This post was edited by wannabeGardnr on Mon, Mar 24, 14 at 16:20

    Bookmark   March 22, 2014 at 5:17PM
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pinetree30(Sierra Westside)

Fast growing shoots ("whips") consist of lengths of stem with widely spaced pairs or trios of scale leaves. If growth was slower, the scales would be more closely jammed together. If growth was minuscule, the scales would be so jammed at the tips that they would terminate in a few tiny scales that barely seemed to grow over the years. Most of the foliage is in these little "clubs". Peel back almost any scale and you will find that it may have a tiny dome of cells on the upper side of where the scale joins the stem bearing it. These domes ("apical meristems") are potential new shoots, a shoot being a stem with leaves on it. In "cupressophylls" the tip-scales remain green, so they don't look like buds; but buds are also groups of compressed scale leaves packed together at the shoot tip. In pine-family conifers those bud scales are brown and non-photosynthetic and elongate all at once in the spring.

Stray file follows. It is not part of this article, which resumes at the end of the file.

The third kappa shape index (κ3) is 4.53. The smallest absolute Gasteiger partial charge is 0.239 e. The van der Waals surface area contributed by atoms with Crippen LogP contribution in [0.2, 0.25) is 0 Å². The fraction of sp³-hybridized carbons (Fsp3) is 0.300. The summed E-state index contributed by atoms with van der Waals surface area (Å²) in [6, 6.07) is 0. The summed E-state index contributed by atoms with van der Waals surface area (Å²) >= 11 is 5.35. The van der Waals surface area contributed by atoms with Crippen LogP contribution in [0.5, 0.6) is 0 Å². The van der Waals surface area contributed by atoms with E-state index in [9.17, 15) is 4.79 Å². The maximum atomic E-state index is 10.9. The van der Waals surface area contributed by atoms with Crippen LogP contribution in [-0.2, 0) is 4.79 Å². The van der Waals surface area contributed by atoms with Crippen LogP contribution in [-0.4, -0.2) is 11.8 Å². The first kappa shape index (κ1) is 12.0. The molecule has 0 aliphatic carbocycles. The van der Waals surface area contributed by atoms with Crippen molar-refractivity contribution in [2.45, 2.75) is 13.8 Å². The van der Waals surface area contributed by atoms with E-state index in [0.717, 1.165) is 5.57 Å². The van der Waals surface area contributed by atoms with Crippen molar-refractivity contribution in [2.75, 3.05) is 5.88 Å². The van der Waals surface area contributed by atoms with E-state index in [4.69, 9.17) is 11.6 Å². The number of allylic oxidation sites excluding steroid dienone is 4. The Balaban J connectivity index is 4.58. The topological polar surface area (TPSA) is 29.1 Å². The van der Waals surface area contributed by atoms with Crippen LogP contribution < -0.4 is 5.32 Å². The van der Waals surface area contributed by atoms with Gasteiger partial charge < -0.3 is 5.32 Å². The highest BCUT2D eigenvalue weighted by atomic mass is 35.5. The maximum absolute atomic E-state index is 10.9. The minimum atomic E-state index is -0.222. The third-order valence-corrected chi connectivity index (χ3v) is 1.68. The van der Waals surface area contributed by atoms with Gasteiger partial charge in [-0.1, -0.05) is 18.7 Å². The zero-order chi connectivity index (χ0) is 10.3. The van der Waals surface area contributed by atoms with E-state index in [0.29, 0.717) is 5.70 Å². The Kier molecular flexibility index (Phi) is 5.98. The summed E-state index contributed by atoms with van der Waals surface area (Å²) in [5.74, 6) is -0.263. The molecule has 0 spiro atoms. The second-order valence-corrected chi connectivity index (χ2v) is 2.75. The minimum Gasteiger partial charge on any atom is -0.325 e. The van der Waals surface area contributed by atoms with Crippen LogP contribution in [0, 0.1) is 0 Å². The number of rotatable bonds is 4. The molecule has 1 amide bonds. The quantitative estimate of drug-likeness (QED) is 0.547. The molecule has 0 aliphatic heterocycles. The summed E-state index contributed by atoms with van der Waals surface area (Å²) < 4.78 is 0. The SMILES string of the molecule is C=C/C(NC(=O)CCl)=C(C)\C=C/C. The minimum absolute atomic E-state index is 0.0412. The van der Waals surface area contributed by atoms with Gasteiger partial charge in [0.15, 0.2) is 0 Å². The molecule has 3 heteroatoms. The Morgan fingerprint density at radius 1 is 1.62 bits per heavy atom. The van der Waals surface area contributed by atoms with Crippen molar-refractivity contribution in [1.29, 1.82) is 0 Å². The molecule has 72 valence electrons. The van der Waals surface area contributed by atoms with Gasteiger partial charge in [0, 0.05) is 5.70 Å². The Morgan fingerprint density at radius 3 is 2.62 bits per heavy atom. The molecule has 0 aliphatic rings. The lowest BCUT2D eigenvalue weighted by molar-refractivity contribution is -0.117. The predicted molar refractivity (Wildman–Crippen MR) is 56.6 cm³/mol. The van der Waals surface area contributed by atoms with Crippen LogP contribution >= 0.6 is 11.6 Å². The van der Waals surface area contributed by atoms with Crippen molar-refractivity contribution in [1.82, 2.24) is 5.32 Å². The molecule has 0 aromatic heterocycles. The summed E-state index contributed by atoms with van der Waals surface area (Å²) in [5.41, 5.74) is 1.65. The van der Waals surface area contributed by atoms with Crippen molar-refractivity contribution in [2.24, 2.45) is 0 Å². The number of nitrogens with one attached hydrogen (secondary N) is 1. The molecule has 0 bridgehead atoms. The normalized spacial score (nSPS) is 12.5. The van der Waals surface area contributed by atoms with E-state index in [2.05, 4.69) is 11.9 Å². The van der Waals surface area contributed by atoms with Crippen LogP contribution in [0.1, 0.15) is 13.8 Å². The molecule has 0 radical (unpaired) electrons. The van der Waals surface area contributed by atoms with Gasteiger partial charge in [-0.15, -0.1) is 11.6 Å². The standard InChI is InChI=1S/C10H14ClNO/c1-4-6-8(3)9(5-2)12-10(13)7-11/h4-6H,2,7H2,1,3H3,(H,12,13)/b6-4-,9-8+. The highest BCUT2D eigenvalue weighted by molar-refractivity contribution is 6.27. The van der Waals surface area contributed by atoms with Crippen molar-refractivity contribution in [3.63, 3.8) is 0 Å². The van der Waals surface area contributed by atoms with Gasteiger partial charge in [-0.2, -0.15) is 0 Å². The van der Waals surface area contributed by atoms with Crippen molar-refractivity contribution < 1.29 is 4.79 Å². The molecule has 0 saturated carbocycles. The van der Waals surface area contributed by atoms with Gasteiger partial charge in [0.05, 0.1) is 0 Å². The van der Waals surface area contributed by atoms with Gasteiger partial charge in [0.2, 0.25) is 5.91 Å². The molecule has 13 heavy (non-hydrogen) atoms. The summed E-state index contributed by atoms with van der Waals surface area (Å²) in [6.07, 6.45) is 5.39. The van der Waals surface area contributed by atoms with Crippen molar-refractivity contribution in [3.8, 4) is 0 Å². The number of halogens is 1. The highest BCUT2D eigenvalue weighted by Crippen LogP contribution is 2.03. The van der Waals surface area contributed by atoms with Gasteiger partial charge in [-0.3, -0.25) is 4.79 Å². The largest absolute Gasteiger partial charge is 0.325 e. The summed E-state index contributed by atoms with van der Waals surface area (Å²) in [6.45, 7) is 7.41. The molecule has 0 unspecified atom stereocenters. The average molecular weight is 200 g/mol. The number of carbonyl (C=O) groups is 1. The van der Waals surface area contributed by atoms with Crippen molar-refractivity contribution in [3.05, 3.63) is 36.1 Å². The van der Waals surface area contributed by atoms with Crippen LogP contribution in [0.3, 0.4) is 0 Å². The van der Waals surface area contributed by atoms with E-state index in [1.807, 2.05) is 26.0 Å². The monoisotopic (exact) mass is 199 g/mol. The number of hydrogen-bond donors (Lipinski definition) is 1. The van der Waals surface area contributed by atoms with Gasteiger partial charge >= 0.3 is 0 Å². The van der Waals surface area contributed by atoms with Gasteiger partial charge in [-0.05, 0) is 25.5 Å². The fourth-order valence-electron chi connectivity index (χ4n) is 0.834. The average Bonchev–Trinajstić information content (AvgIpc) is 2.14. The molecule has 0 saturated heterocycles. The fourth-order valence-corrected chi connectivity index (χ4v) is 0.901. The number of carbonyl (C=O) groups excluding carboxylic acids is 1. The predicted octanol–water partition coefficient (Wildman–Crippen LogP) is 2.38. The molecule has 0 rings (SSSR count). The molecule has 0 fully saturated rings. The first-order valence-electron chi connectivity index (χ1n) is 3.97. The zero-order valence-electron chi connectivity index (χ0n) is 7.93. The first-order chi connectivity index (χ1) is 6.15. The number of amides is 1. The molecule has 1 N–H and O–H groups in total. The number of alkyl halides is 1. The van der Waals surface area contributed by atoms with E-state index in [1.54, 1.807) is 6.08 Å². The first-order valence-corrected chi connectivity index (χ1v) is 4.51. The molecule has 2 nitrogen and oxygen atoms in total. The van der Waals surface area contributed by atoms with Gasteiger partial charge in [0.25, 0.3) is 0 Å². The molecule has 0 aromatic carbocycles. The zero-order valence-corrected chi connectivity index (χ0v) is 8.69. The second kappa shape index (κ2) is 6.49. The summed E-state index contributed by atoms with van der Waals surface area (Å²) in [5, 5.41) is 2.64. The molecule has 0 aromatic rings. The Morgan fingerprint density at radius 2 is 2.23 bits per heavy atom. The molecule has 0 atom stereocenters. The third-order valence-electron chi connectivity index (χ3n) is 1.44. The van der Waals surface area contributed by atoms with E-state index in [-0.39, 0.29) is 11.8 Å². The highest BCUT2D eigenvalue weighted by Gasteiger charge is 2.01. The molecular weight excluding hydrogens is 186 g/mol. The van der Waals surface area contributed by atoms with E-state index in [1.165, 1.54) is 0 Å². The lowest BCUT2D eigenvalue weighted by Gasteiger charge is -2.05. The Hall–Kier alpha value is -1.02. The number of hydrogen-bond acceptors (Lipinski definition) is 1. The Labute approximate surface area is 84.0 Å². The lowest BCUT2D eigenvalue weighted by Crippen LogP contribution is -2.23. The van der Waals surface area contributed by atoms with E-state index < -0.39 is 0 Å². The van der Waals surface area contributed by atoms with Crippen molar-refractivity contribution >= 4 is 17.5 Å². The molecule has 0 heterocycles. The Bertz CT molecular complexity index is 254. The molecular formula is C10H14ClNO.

The whips have green epidermis, turning yellowish-reddish-brownish over the growing season. By late fall bark has formed that matches the brown of the previous years' shoots. So usually only the latest year's growth can be identified by its (greenish) color.
Pretty wordy, I admit, and only true of some of the many many cupressophylls.

    Bookmark   March 24, 2014 at 3:56PM
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pinetree30(Sierra Westside)